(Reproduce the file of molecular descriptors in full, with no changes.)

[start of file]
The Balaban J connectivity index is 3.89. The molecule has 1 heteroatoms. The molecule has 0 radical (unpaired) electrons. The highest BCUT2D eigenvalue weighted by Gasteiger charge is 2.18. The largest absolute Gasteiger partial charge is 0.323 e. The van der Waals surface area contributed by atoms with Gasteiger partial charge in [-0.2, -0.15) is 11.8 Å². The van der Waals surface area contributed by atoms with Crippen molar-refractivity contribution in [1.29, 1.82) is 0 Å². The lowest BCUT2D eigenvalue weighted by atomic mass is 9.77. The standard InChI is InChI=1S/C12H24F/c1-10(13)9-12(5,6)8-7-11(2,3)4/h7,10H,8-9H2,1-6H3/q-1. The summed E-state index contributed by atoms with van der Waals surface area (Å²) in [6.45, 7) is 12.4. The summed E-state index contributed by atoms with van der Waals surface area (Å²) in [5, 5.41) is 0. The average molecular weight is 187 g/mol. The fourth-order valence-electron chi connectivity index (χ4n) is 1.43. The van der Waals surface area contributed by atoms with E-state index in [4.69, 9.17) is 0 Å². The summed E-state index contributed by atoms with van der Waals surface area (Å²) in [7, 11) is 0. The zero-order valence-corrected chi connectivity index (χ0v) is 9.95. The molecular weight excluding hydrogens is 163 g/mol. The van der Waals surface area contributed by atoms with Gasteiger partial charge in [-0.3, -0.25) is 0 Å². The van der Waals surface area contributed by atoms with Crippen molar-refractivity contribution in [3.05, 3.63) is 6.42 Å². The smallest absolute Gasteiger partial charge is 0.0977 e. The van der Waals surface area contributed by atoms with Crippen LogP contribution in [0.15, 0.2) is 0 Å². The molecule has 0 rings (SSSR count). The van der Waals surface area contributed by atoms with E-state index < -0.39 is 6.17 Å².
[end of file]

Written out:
The Balaban J connectivity index is 3.89. The molecule has 1 heteroatoms. The molecule has 0 radical (unpaired) electrons. The highest BCUT2D eigenvalue weighted by Gasteiger charge is 2.18. The largest absolute Gasteiger partial charge is 0.323 e. The van der Waals surface area contributed by atoms with Gasteiger partial charge in [-0.2, -0.15) is 11.8 Å². The van der Waals surface area contributed by atoms with Crippen molar-refractivity contribution in [1.29, 1.82) is 0 Å². The lowest BCUT2D eigenvalue weighted by atomic mass is 9.77. The standard InChI is InChI=1S/C12H24F/c1-10(13)9-12(5,6)8-7-11(2,3)4/h7,10H,8-9H2,1-6H3/q-1. The summed E-state index contributed by atoms with van der Waals surface area (Å²) in [6.45, 7) is 12.4. The summed E-state index contributed by atoms with van der Waals surface area (Å²) in [5, 5.41) is 0. The average molecular weight is 187 g/mol. The fourth-order valence-electron chi connectivity index (χ4n) is 1.43. The van der Waals surface area contributed by atoms with E-state index in [4.69, 9.17) is 0 Å². The summed E-state index contributed by atoms with van der Waals surface area (Å²) in [7, 11) is 0. The zero-order valence-corrected chi connectivity index (χ0v) is 9.95. The molecular weight excluding hydrogens is 163 g/mol. The van der Waals surface area contributed by atoms with Gasteiger partial charge in [-0.3, -0.25) is 0 Å². The van der Waals surface area contributed by atoms with Crippen molar-refractivity contribution in [3.05, 3.63) is 6.42 Å². The smallest absolute Gasteiger partial charge is 0.0977 e. The van der Waals surface area contributed by atoms with Crippen LogP contribution in [0.15, 0.2) is 0 Å². The molecule has 0 rings (SSSR count). The van der Waals surface area contributed by atoms with E-state index < -0.39 is 6.17 Å².